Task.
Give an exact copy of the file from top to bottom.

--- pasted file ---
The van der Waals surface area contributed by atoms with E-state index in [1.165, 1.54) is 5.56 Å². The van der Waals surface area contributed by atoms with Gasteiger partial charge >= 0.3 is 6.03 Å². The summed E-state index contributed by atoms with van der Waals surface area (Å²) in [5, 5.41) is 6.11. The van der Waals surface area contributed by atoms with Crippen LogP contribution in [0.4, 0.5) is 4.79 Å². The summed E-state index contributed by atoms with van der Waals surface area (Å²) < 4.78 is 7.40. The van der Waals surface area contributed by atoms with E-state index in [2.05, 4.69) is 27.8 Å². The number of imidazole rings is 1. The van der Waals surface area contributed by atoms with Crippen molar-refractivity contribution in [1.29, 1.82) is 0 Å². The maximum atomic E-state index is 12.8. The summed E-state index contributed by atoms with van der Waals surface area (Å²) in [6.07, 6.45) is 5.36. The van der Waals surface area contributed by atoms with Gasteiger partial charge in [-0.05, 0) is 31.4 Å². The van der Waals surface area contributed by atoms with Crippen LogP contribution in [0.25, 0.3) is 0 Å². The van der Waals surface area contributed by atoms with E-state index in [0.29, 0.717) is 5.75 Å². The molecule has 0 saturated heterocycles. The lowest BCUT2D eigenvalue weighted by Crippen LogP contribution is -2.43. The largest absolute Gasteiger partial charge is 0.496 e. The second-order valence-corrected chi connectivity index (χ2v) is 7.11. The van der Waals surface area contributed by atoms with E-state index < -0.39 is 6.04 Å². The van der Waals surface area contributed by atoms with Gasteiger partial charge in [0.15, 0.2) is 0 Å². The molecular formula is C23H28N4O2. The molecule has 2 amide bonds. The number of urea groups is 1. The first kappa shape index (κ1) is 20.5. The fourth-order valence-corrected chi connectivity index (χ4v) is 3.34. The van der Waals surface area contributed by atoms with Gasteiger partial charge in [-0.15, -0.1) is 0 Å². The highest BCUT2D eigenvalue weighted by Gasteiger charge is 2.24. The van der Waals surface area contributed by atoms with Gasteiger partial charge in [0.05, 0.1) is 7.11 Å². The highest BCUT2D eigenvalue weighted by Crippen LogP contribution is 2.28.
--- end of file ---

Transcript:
The van der Waals surface area contributed by atoms with E-state index in [1.165, 1.54) is 5.56 Å². The van der Waals surface area contributed by atoms with Gasteiger partial charge >= 0.3 is 6.03 Å². The summed E-state index contributed by atoms with van der Waals surface area (Å²) in [5, 5.41) is 6.11. The van der Waals surface area contributed by atoms with Crippen LogP contribution in [0.4, 0.5) is 4.79 Å². The summed E-state index contributed by atoms with van der Waals surface area (Å²) < 4.78 is 7.40. The van der Waals surface area contributed by atoms with E-state index in [2.05, 4.69) is 27.8 Å². The number of imidazole rings is 1. The van der Waals surface area contributed by atoms with Crippen molar-refractivity contribution in [1.29, 1.82) is 0 Å². The maximum atomic E-state index is 12.8. The summed E-state index contributed by atoms with van der Waals surface area (Å²) in [6.07, 6.45) is 5.36. The van der Waals surface area contributed by atoms with Gasteiger partial charge in [-0.05, 0) is 31.4 Å². The van der Waals surface area contributed by atoms with Crippen LogP contribution in [0.25, 0.3) is 0 Å². The van der Waals surface area contributed by atoms with E-state index in [0.29, 0.717) is 5.75 Å². The molecule has 0 saturated heterocycles. The lowest BCUT2D eigenvalue weighted by Crippen LogP contribution is -2.43. The largest absolute Gasteiger partial charge is 0.496 e. The second-order valence-corrected chi connectivity index (χ2v) is 7.11. The van der Waals surface area contributed by atoms with E-state index < -0.39 is 6.04 Å². The van der Waals surface area contributed by atoms with Gasteiger partial charge in [0.15, 0.2) is 0 Å². The molecular formula is C23H28N4O2. The molecule has 2 amide bonds. The number of urea groups is 1. The first kappa shape index (κ1) is 20.5. The fourth-order valence-corrected chi connectivity index (χ4v) is 3.34. The van der Waals surface area contributed by atoms with Gasteiger partial charge in [-0.15, -0.1) is 0 Å². The highest BCUT2D eigenvalue weighted by Gasteiger charge is 2.24. The van der Waals surface area contributed by atoms with Gasteiger partial charge in [0.05, 0.1) is 7.11 Å². The highest BCUT2D eigenvalue weighted by Crippen LogP contribution is 2.28.